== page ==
Procter & Gamble Co. said fiscal third-quarter profit rose 23% because of higher sales of Crest toothpaste and Pampers diapers. Earnings this quarter will rise more than forecast, the company said Monday.
Net income in the quarter ended March 31 climbed to $1.27 billion, or 91 cents a share, from $1.04 billion, or 74 cents, a year earlier, Procter & Gamble said.
Sales increased 7.6% to $10.7 billion after Procter & Gamble reduced prices on teeth-whitening kits by 30%, increased coupons for its redesigned line of U.S. diapers and promoted lower-price brands such as Gain detergent rather than Tide.
Chief Executive A.G. Lafley boosted marketing to take business from Kimberly-Clark Corp. and Colgate-Palmolive Co., using savings from cutting more than 16,000 jobs in three years.
Shares of Cincinnati-based Procter & Gamble rose $1.55 to $90.69 on the New York Stock Exchange.
Fourth-quarter earnings, excluding restructuring expenses, will rise as much as 12%, the company said, and sales will rise 6% to 8%, the company said. Excluding restructuring costs, earnings are forecast to rise 10% to 85 cents, according to Thompson Financial. Chief Financial Officer Clayton Daley reiterated the company’s goal for at least a 10% earnings gain in the 2004 fiscal year.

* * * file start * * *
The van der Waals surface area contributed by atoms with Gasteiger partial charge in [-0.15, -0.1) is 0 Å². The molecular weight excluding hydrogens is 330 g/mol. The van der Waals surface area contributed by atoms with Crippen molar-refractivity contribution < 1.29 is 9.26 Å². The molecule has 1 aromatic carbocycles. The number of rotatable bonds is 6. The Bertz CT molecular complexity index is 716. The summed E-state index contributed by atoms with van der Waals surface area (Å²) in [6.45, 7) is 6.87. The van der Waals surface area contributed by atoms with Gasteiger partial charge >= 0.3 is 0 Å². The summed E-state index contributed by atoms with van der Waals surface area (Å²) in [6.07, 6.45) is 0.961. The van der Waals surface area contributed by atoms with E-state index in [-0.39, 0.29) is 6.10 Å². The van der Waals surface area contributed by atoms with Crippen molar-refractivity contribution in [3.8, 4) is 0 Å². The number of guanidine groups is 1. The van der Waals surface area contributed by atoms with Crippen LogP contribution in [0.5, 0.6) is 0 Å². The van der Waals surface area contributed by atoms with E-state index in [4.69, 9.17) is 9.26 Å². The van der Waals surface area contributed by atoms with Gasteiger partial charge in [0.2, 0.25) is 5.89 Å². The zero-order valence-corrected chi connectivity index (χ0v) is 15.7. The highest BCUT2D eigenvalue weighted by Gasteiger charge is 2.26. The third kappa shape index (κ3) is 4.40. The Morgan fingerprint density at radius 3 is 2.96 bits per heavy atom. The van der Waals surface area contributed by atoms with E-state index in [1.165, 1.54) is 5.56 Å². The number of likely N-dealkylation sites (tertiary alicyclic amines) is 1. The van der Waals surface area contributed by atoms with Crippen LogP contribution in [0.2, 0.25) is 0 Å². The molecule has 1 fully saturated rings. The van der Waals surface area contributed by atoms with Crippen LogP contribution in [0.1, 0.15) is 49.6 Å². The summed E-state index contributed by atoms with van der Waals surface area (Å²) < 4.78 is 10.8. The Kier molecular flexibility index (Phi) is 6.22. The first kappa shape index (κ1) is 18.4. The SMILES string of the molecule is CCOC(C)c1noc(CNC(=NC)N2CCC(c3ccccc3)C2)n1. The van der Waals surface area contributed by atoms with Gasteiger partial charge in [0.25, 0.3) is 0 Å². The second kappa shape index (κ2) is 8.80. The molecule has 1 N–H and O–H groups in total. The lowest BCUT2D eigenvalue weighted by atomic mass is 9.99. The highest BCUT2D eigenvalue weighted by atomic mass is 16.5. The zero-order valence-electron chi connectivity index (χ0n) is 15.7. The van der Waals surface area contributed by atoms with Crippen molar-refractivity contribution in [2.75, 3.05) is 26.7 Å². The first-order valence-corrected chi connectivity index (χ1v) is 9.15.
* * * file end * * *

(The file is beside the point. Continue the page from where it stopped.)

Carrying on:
Third-quarter sales were led by an 18% jump for health-care products including Crest, and 9% for Pampers and paper products. Stronger foreign currencies compared with the U.S. dollar added 3 percentage points, helped by a 23% gain in the euro in the last year. Procter & Gamble gets about half its sales overseas.
Separately, Procter & Gamble increased an offer for German hair-care products maker Wella by about 1.2% to $7.2 billion. The purchase would be its largest acquisition.
The company also said it would delay a previously announced plan to start treating stock options as an expense starting in July until accounting standards give a clear method for determining the cost.